Statement Of Congressman Stephen F. Lynch In Response To President Bush’s State Of The Union Address

Jan 31, 2006
Tonight President Bush had the chance to chart a new direction for the country, to reestablish our top priorities and begin anew on the challenges we face.

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He offered strong proposals on expanding our development and use of alternative energy sources, which will be critical to our economic security in the future.

And he continued his support for substance abuse treatment programs which are of utmost importance to the communities of the Ninth District and across the nation.

But on many of the most important issues facing our country, the President refused to offer relief to the Americans who need it most.

President Bush's address provided no hope for the 43 million American seniors who are trapped in an expensive and overly complicated prescription drug plan. The President also overlooked the 260,000 veterans who were turned away by VA hospitals last year and the 46 million Americans who do not have health insurance. Similarly, the President has again forgotten the tens of thousands of <?xml:namespace prefix = st1 ns = "urn:schemas-microsoft-com:office:smarttags" />Gulf Coast families still homeless five months after Hurricane Katrina.

President Bush recognizes the problems, but he refuses to take meaningful steps to address them.  As we’ve seen in years past, President Bush’s "solutions” rarely solve the problem, and often exacerbate it.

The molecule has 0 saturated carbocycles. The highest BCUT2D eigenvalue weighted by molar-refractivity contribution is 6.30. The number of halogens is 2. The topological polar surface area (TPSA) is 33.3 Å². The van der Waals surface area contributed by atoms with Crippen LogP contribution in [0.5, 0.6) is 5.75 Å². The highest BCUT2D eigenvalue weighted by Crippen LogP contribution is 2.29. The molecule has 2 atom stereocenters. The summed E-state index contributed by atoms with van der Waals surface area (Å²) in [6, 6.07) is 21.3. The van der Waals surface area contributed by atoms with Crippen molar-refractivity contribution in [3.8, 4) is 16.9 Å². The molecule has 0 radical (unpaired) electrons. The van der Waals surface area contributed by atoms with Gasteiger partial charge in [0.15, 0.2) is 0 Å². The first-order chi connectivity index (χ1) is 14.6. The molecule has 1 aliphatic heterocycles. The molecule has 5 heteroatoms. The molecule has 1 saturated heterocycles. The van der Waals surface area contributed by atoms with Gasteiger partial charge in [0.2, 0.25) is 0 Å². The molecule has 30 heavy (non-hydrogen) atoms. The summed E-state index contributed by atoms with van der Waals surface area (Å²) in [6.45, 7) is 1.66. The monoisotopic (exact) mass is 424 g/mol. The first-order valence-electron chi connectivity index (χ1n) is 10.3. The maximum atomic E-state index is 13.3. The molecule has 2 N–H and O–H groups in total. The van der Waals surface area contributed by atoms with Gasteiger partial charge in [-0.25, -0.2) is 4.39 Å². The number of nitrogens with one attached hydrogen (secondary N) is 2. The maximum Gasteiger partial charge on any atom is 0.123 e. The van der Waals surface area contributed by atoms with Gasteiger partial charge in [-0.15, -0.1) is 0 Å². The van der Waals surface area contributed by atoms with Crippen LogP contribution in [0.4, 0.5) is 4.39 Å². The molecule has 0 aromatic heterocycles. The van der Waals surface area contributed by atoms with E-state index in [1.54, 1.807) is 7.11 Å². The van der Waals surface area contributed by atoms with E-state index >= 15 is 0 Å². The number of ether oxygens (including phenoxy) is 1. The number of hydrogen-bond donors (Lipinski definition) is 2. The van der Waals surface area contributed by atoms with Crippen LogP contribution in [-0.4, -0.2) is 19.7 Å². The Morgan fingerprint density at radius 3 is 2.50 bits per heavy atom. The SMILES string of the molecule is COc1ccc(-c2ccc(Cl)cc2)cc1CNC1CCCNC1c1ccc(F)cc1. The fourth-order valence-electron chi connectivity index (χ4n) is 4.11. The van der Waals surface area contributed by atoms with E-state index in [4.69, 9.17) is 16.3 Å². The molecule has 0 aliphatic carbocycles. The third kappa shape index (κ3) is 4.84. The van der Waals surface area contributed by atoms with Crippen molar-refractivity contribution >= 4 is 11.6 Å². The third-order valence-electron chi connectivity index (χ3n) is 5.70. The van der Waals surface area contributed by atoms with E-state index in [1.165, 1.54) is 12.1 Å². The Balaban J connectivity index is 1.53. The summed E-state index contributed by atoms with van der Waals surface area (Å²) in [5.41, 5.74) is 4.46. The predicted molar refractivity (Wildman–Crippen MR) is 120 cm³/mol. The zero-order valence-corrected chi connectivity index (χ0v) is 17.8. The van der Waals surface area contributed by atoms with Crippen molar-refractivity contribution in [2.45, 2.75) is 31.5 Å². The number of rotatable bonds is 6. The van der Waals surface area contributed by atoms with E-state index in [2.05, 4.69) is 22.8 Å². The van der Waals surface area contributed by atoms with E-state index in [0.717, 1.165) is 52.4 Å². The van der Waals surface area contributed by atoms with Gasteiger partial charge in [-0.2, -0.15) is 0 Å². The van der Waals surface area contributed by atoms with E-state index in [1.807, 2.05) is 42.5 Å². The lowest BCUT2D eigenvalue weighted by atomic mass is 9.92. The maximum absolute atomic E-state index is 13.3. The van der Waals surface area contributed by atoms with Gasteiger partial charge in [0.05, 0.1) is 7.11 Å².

When President Bush heard that our VA system was facing a $1.5 billion dollar budget shortfall, he responded by making hundreds of thousands of veterans ineligible to receive health care.

When President Bush heard that our seniors were unable to afford their prescription drugs, he responded by spending $720 billion dollars on a plan that does little to lower drug costs, leaves major gaps in coverage, creates confusion and has forced several states to declare "public health emergencies.”

 

When President Bush heard that we have a growing budget deficit, his response was to make his tax cuts for the wealthiest Americans permanent, costing us more than $2 trillion dollars over the next decade.

When President Bush saw the amount of devastation in Louisiana and Mississippi, he immediately cut the wage rates for workers in those areas thereby encouraging contractors to bring in illegal workers at lower wage rates.

When President Bush heard that health care costs are skyrocketing and 46 million Americans are uninsured, he responded tonight by offering tax credits to those who already have insurance, and health savings accounts only to those who can afford them.

If the President is serious about controlling health care costs, his first step should be to empower the Secretary of Health and Human Services to negotiate lower drug prices with the pharmaceutical companies for Medicare beneficiaries.  If the President is committed to covering the uninsured, he should propose expanding Medicaid to include more of America’s vulnerable children and families.

The solution may require heroic leadership that calls the nation to the tradition of shared sacrifice.

This would ring hollow amidst the president's call for another tax cut for millionaires while the hopes of future generations are slowly drowned in Mr. Bush's debt.

President Bush often says that we live in "historic times.”  It’s about time we start thinking about how history will judge our generation.

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